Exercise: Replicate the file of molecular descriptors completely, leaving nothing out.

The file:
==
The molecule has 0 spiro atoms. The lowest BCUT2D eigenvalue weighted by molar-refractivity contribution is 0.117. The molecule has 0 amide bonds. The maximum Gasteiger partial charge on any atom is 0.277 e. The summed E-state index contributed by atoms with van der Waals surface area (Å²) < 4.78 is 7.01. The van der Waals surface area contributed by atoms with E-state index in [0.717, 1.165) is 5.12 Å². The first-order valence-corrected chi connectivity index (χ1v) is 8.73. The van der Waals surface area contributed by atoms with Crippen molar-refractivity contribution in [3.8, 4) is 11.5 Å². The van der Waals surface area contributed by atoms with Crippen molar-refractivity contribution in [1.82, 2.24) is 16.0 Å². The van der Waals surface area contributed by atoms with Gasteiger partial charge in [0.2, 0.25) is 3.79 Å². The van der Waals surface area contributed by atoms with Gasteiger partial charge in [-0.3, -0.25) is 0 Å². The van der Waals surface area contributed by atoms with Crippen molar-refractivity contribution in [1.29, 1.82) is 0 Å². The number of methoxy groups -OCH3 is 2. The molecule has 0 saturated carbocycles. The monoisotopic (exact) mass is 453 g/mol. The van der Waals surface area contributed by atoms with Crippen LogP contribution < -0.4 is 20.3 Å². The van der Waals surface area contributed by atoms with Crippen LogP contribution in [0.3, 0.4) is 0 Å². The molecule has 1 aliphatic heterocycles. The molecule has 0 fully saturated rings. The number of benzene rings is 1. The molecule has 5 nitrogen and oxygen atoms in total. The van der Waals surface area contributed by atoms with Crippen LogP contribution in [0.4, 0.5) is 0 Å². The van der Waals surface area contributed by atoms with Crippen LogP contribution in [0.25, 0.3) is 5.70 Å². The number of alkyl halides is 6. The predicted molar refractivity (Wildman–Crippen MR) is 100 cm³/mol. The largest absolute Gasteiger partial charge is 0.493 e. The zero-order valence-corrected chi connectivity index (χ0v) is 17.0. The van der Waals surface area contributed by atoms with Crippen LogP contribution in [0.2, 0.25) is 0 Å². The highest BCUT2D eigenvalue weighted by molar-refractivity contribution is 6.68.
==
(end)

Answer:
The molecule has 0 spiro atoms. The lowest BCUT2D eigenvalue weighted by molar-refractivity contribution is 0.117. The molecule has 0 amide bonds. The maximum Gasteiger partial charge on any atom is 0.277 e. The summed E-state index contributed by atoms with van der Waals surface area (Å²) < 4.78 is 7.01. The van der Waals surface area contributed by atoms with E-state index in [0.717, 1.165) is 5.12 Å². The first-order valence-corrected chi connectivity index (χ1v) is 8.73. The van der Waals surface area contributed by atoms with Crippen molar-refractivity contribution in [3.8, 4) is 11.5 Å². The van der Waals surface area contributed by atoms with Crippen molar-refractivity contribution in [1.82, 2.24) is 16.0 Å². The van der Waals surface area contributed by atoms with Gasteiger partial charge in [0.2, 0.25) is 3.79 Å². The van der Waals surface area contributed by atoms with Gasteiger partial charge in [-0.3, -0.25) is 0 Å². The van der Waals surface area contributed by atoms with Crippen molar-refractivity contribution in [1.29, 1.82) is 0 Å². The number of methoxy groups -OCH3 is 2. The molecule has 0 saturated carbocycles. The monoisotopic (exact) mass is 453 g/mol. The van der Waals surface area contributed by atoms with Crippen LogP contribution < -0.4 is 20.3 Å². The van der Waals surface area contributed by atoms with Crippen LogP contribution in [0.3, 0.4) is 0 Å². The molecule has 1 aliphatic heterocycles. The molecule has 0 fully saturated rings. The number of benzene rings is 1. The molecule has 5 nitrogen and oxygen atoms in total. The van der Waals surface area contributed by atoms with Crippen LogP contribution in [0.4, 0.5) is 0 Å². The van der Waals surface area contributed by atoms with Crippen LogP contribution in [0.25, 0.3) is 5.70 Å². The number of alkyl halides is 6. The predicted molar refractivity (Wildman–Crippen MR) is 100 cm³/mol. The largest absolute Gasteiger partial charge is 0.493 e. The zero-order valence-corrected chi connectivity index (χ0v) is 17.0. The van der Waals surface area contributed by atoms with Crippen LogP contribution in [0.2, 0.25) is 0 Å². The highest BCUT2D eigenvalue weighted by molar-refractivity contribution is 6.68.